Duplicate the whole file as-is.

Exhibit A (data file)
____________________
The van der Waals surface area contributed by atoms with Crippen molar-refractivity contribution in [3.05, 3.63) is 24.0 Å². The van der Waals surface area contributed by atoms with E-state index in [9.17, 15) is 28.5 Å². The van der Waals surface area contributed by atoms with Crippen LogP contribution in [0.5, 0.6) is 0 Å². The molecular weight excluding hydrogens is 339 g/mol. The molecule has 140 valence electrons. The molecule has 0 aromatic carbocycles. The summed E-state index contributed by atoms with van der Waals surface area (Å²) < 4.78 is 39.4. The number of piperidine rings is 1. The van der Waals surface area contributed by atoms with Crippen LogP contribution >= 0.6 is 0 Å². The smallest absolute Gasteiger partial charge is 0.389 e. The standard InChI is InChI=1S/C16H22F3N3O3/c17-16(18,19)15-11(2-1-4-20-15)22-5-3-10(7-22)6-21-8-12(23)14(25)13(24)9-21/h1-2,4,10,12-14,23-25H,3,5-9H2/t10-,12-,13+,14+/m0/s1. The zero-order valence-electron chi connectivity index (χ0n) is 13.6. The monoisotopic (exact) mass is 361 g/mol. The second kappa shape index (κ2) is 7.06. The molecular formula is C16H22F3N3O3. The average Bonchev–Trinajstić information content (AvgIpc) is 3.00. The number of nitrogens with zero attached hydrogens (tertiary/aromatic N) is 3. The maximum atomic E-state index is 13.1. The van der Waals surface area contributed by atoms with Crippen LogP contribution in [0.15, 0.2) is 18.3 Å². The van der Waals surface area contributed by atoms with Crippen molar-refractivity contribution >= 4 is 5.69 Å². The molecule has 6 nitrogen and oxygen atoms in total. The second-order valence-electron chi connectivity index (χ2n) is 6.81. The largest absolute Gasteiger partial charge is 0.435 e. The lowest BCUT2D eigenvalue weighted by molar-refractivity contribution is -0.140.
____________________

The van der Waals surface area contributed by atoms with Crippen molar-refractivity contribution in [3.05, 3.63) is 24.0 Å². The van der Waals surface area contributed by atoms with E-state index in [9.17, 15) is 28.5 Å². The van der Waals surface area contributed by atoms with Crippen LogP contribution in [0.5, 0.6) is 0 Å². The molecular weight excluding hydrogens is 339 g/mol. The molecule has 140 valence electrons. The molecule has 0 aromatic carbocycles. The summed E-state index contributed by atoms with van der Waals surface area (Å²) < 4.78 is 39.4. The number of piperidine rings is 1. The van der Waals surface area contributed by atoms with Crippen LogP contribution >= 0.6 is 0 Å². The smallest absolute Gasteiger partial charge is 0.389 e. The standard InChI is InChI=1S/C16H22F3N3O3/c17-16(18,19)15-11(2-1-4-20-15)22-5-3-10(7-22)6-21-8-12(23)14(25)13(24)9-21/h1-2,4,10,12-14,23-25H,3,5-9H2/t10-,12-,13+,14+/m0/s1. The zero-order valence-electron chi connectivity index (χ0n) is 13.6. The monoisotopic (exact) mass is 361 g/mol. The second kappa shape index (κ2) is 7.06. The molecular formula is C16H22F3N3O3. The average Bonchev–Trinajstić information content (AvgIpc) is 3.00. The number of nitrogens with zero attached hydrogens (tertiary/aromatic N) is 3. The maximum atomic E-state index is 13.1. The van der Waals surface area contributed by atoms with Crippen LogP contribution in [0.15, 0.2) is 18.3 Å². The van der Waals surface area contributed by atoms with Crippen molar-refractivity contribution >= 4 is 5.69 Å². The molecule has 6 nitrogen and oxygen atoms in total. The second-order valence-electron chi connectivity index (χ2n) is 6.81. The largest absolute Gasteiger partial charge is 0.435 e. The lowest BCUT2D eigenvalue weighted by molar-refractivity contribution is -0.140.